Commentary Magazine


What Is the Future of Conservatism?

This article is from our January symposium issue, in which 53 leading writers and thinkers answer the question: “What is the future of conservatism in the wake of the 2012 election?” Click here to read the entire symposium.

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ARTUR DAVIS

Why, despite its periodic low points, does conservatism always rebound? Because conservatives understand the weaknesses of our modern bureaucratic, balkanized society far better than liberals do. The strings of bureaucracy tie the hands of genuine innovators in the public space, and the costs include a substandard education system and income-support structures that actually perpetuate poverty. Government has grown at a relentless rate, weakening constitutional principles, from the separation of powers to the Commerce Clause. Entrepreneurship is weakened by regulatory overreach. And the subdivision of Americans into factions based on identity and grievances has diminished the concept of a national interest.

But while conservatism has endured, it’s worth pointing out that in my lifetime, voters have tended to turn right primarily in reaction to liberal failure or disarray–the freefall of the 1960s, the ineptitude of Jimmy Carter, the excesses of Democratic Congresses in 1994 and 2010.

Today the political right faces the challenge of earning the confidence of Americans at a time when the country is middling along and neither left nor right seems to bear exclusive responsibility for the train wrecks around us. Of late, conservatism has failed to offer its own account of how the middle class became poorer and less upwardly mobile, much less how to turn their fortunes around. It has mimicked the left by seeming incapable of defending its cultural values without resorting to derision or wishful thinking. It has seemed tongue-tied about the immorality of financial markets that squander investors’ capital without an inch of the restraint that orders the lives of smaller, less entitled businesses, much less the standards that prevail around kitchen tables.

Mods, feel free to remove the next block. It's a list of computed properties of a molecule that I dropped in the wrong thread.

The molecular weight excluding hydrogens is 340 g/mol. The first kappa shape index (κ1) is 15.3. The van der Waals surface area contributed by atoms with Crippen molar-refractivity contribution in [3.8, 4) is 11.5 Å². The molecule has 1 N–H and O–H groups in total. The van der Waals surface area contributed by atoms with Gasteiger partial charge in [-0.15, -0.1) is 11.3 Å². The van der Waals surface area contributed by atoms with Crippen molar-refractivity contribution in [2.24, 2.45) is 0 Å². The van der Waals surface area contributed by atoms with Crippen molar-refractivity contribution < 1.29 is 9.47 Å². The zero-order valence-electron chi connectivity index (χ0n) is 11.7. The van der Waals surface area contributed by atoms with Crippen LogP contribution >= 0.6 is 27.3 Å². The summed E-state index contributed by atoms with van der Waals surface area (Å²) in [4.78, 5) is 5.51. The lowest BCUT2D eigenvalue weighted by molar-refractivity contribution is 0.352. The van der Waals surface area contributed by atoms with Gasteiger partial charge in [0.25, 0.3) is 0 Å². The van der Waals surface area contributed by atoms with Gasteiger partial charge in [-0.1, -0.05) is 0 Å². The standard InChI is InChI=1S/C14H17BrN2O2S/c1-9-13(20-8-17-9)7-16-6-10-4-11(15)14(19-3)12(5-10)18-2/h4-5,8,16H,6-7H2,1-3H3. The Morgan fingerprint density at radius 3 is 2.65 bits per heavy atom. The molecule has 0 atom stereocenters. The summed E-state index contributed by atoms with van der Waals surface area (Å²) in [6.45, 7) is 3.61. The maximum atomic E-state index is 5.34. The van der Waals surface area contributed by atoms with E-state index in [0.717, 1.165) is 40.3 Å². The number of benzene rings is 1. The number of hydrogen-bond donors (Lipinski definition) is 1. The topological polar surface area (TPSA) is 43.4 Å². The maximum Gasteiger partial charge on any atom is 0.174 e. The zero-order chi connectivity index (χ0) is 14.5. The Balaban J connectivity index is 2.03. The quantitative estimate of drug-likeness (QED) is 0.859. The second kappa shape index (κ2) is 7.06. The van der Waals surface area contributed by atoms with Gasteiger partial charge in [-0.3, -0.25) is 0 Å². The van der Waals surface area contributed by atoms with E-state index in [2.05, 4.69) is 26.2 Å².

Most disconcerting, conservatism has fallen into the trap of resembling just another lobby that defends its clients against the policy ambitions of the opposition. Too often, our side projects the narrow, bottom-line sensibility of a well-funded trade association, albeit one with a shrinking client base.

The way back will require not only a sharper, more articulate critique of the myriad weaknesses of Barack Obama’s leadership, but also a deeper argument about why we deserve to chart this country’s path as it turns an uncertain corner. Conservatism needs to rekindle the aspirations of Americans who aren’t winning, who aren’t building, and whose anxieties are less about the loss of liberty and more about the depletion of their savings. We need to shake enough of our reflexive aversion to government to get serious about reforming government, from the archaic way it structures public schools to the inevitably unsustainable way it manages entitlements. We shouldn’t shrink from our aspirations of a civic culture that privileges life and responsibility and faith, but we should respect that Americans can share our decency without sharing every vestige of our worldview.

This country shares much of our critique of liberalism but, by a slim majority, distrusts our capacity to lead. We conservatives need to restore confidence that we see a future greater than the agenda of our donors and our loyalists.

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Artur Davis, a former Democrat and member of Congress, joined the Republican Party in May 2012.




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